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Chu Chu Rocket!

Sega wonders why they’re in the poorhouse these days. Maybe it’s because of all their stupid executive decisions and such, but I tend to think it’s that they don’t fully realize the whoring ability that other companies like Rockstar and Capcom. Sega makes games for gamers, like Nintendo, but unlike Nintendo Sega makes a wide-variety of often bizarre games, where as Nintendo is less adventurous and sticks with well-received franchises. Sega though, they’re crazy, and willing to try new things. This is the company that gave you Jet Grind Radio, Panzer Dragoon, GunValkyrie, and Seaman, all wonderful games, but I’m sure that the sales of these titles didn’t come close to Grand Theft Autos, even when combined. But what does Sega need sales for when they have some of the most talented developers in all of time working for them? One developer, the father of Sonic the Hedgehog, is Yuji Naka, a Japanese man with a lot of quirky visions. His quirky vision lead him to create a puzzle game that looks like it would run on the Genesis that would turn out to be one of the best games of the 1990’s, that being the wonderfully bizarre ChuChu Rocket.

There’s no real way to describe the basic concept of ChuChu Rocket, because it’s one of the strangest games ever made. You see, a space station inhabited by ChuChus (which are little tiny mice), has been invaded by evil KapuKapus (which are giant orange cats). These cats are out for blood, and want to feast on our rodent friends. Though the ChuChus are technologically advanced enough to design a space station, they aren’t smart enough to know how to escape it, and it’s up to you to guide them to escape rockets before the KapuKapus get them. How do you guide them? By placing arrows on the ground that they will see and follow to safety! Oh, but the game isn’t quite that simple my clever reader. There are all sorts of obstacles in the way, namely the KapuKapus, but also holes to no where and walls. ChuChus can safely run into the walls, but they fall into oblivion if they go into a hole. Fortunately Puzzle Mode offers unlimited continue to its dozens and dozens of hellish challenges.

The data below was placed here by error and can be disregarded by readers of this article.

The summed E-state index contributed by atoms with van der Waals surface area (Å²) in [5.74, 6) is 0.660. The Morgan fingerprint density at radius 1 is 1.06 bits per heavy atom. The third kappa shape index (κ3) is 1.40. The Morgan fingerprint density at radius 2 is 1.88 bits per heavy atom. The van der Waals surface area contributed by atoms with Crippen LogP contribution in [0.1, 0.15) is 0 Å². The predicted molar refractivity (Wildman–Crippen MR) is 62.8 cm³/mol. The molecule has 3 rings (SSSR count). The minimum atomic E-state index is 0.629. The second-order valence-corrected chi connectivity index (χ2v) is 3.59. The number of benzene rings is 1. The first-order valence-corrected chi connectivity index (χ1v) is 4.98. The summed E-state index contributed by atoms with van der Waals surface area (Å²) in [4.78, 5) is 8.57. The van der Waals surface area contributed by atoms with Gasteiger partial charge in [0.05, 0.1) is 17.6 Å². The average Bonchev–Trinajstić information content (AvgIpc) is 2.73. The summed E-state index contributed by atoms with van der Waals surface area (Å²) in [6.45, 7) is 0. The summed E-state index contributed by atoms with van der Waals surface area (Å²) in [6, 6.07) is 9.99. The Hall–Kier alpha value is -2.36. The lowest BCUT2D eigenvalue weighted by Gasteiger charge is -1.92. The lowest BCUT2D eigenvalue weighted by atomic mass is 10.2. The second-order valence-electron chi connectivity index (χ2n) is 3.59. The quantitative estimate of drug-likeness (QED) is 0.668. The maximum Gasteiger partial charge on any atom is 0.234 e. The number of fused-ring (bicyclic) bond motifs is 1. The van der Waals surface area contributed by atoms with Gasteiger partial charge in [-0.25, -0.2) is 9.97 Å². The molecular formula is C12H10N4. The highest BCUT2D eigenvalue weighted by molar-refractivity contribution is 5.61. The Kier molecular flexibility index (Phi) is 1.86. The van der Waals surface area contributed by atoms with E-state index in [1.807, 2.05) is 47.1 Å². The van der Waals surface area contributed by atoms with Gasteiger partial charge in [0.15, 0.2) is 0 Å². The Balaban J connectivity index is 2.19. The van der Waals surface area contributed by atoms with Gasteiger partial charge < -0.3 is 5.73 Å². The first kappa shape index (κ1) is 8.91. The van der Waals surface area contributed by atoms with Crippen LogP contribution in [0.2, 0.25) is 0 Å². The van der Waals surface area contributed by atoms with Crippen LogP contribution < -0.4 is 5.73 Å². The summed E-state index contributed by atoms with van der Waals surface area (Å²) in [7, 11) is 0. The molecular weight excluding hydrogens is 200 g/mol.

The game takes place in a top-down view of a checker-board pock-marked with all sorts of things. In a few of the levels, you only have to save a few of the ChuChus, but in some other levels, you have to save dozens of them. The ChuChus donít do very much, except run around blindly bumping into any thing in front of them, an obvious homage to Three Blind Mice. In each of the levels, you are given a few pieces that you must place on the board that force the ChuChus to run in that direction. By only providing a few pieces, you must look at all the options ahead of you and carefully utilize your few pieces. A few button pushes is all the action that youíll get out of the title, but itís still as frantic and nerve racking as a first-person shooter because of the limitations you get and your ultimate goal. Some people however may prefer something a bitÖfaster. For those people, there is the Stage Challenge mode. Stage Challenge is a rousing little mode which is very similar to the Puzzle Mode that the title is designed around, except youíre timed in Stage Challenge. The time limit forces you to make hurried decisions as you rush through, deftly attempting to find a solution before having to restart yet again.

ChuChu Rocket wouldnít be complete though without some sort of multiplayer mode, and in typical Sega fashion, they went all out to support all the options they could. For starters, the game featured a fantastic online mode back in the heyday of the Dreamcast, which sadly doesnít exist anymore from what Iíve heard. Thereís also a Puzzle Editor in which you can create all sorts of puzzles that rival the ones Sonic Team created for the game. This may not sound like a multiplayer mode, but you can take these levels and swap them with friends and challenge them to complete your level. And finally, you can always embark into the games four-player mode, in which you must compete to get the most ChuChus in your rocket before the timer expires as your friends do the same. This might not sound very hard, but power-ups come into play, both for and against you. Huge KapuKapus come and attack your rocket under your friends command, the mice move slowly, the mice shrink in size, and your arrows come under attack in a desperate attempt to win. While it may not sound ì2 Fastî or ì2 Furious,î it really is an exciting thing.

The first thing anyone will notice about the game at first glance is that itís pretty damned ugly. But, in a way, itís a pretty ugly. Itís a 2D, top-down puzzle game with few animations and even fewer variations on color. Oddly enough though, it doesnít matter, and like the ugly duckling fairy tale, it grows into a beautiful thing that you canít help but adore. The white little ChuChus fleeing the KapuKapus is an illustrious painting of the struggles of mankind, and will stay imbedded in your memory for years, as will the games few songs. The only negative point I could possibly find in the game is the sound, as itís a bit bland with just a few cheesy tracks filled with standard puzzle music in this not-so-standard game. Sound effects are practically non-existent.

In the end, itís my humble opinion that this is in fact the best game Sega made for the Dreamcast, and Iíd go as far to say that itís one of my favorite games theyíve ever created, period. While it doesnít have the speed of Hang-On or the grandeur of Shenmue, ChuChu Rocket definitely has the gameplay and the replay value to really keep you interested in the title. Pick it up today for dirt cheap, and prepare for one of the quirkiest games ever.

10 out of 10

The author of this fine article

is an Associate Editor at Thunderbolt, having joined in February 2003.

Gentle persuasion

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